In 1892, he became a professor at the newly-opened University of Chicago, simultaneouly serving as managing editor of the Journal of Political Economy. In 1906, he received an appointment at Stanford University, which he left quickly due to scandal. In 1911, he went to the University of Missouri-Columbia, due at least in part to support from Horace Davenport, the head of the economics department. Veblen was not fond of Columbia, Missouri, but remained there through 1918. In 1919, Veblen, along with Charles Beard, James Harvey Robinson and John Dewey, helped found the New School for Social Research (known today as The New School). The University of Chicago is a private university located principally in the Hyde Park neighborhood of Chicago. ... Stanford redirects here. ... The University of Missouri-Columbia (abbreviated UMC and nicknamed Mizzou) is an institution of higher learning located in Columbia, Missouri and is the main campus in the University of Missouri system. ... Nickname: College Town, USA Location in the state of Missouri Coordinates: Country United States State Missouri County Boone Mayor Darwin Hindman Area    - City 138. ... Charles Austin Beard (November 27, 1874 _ September 1, 1948) was an American historian, author with James Harvey Robinson of The Development of Modern Europe (1907). ... James Harvey Robinson (1863–1936) was an American historian. ... John Dewey (October 20, 1859 – June 1, 1952) was an American philosopher, psychologist, and educational reformer, whose thought has been greatly influential in the United States and around the world. ... The New School, previously known as New School University, is an institution of higher learning in New York City. ...

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The Theory of the Leisure Class (1899)

Veblen became well known through his book The Theory of the Leisure Class (1899), a satiric look at American society written while he taught at the University of Chicago. He coined the widely-used phrases "conspicuous consumption" and "pecuniary emulation". The Theory of the Leisure Class is a book, first published in 1899, by the American economist Thorstein Veblen while he was a professor at the University of Chicago. ... 1899 (MDCCCXCIX) was a common year starting on Sunday (see link for calendar). ... Satire is a literary technique of writing or art which principally ridicules its subject (individuals, organizations, states) often as an intended means of provoking or preventing change. ... The University of Chicago is a private university located principally in the Hyde Park neighborhood of Chicago. ... Conspicuous consumption is a term introduced by the American economist Thorstein Veblen, in The Theory of the Leisure Class (1899). ...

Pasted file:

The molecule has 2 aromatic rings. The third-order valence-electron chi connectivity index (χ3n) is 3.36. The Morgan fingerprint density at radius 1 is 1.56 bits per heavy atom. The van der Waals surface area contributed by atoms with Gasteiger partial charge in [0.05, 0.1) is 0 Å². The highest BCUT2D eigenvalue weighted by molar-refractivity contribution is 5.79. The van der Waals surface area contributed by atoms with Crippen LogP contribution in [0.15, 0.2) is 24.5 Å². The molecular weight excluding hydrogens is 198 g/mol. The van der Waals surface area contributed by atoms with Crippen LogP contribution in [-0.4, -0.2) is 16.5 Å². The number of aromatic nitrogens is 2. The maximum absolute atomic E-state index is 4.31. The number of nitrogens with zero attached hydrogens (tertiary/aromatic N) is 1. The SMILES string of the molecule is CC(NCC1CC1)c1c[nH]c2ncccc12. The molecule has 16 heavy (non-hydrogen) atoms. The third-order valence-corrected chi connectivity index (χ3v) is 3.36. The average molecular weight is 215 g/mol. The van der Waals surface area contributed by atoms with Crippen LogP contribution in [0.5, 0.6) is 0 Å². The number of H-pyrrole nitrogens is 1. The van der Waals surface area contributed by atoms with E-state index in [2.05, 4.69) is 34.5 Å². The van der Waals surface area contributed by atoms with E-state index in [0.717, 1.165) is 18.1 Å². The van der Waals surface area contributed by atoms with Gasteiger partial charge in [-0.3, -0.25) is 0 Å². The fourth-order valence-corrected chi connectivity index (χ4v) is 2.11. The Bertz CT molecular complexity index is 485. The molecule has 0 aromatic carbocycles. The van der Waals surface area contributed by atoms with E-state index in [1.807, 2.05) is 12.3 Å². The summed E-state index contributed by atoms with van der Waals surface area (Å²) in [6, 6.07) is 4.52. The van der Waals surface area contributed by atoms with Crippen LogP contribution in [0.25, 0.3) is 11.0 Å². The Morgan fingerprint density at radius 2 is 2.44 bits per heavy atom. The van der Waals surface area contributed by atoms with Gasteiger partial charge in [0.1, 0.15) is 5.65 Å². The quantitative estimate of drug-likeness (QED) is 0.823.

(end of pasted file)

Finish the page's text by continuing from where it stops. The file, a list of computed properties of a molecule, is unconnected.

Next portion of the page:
Thorstein Veblen's career began amidst the growth of the disciplines of anthropology, sociology, and psychology. He argued that culture inevitably shaped economics and that no universal "human nature" could possibly explain the variety of norms and behaviors discovered by the new science of anthropology. Anthropology (from the Greek word , human or person) consists of the study of humanity (see genus Homo). ... Social interactions of people and their consequences are the subject of sociology studies. ... Psychology is an academic and applied field involving the study of the human mind, brain, and behavior. ...


An important analytical contribution became associated with Veblen: what became known as the "ceremonial / instrumental dichotomy". Veblen saw that although every society depends on tools and skills to support the "life process", every society also appeared to have a stratified structure of status ("invidious distinctions") that ran contrary to the imperatives of the "instrumental" (read: "technological") aspects of group life. This gave rise to the dichotomy: the "ceremonial" related to the past, supporting the tribal legends; the "instrumental" oriented itself toward the technological imperative to judge value by the ability to control future consequences. The "Veblenian dichotomy" formed a specialized variant of the "instrumental theory of value" of John Dewey, with whom Veblen would make contact briefly at The University of Chicago. John Dewey (October 20, 1859 – June 1, 1952) was an American philosopher, psychologist, and educational reformer, whose thought has been greatly influential in the United States and around the world. ... The University of Chicago is a private co-educational university located in Chicago, Illinois. ...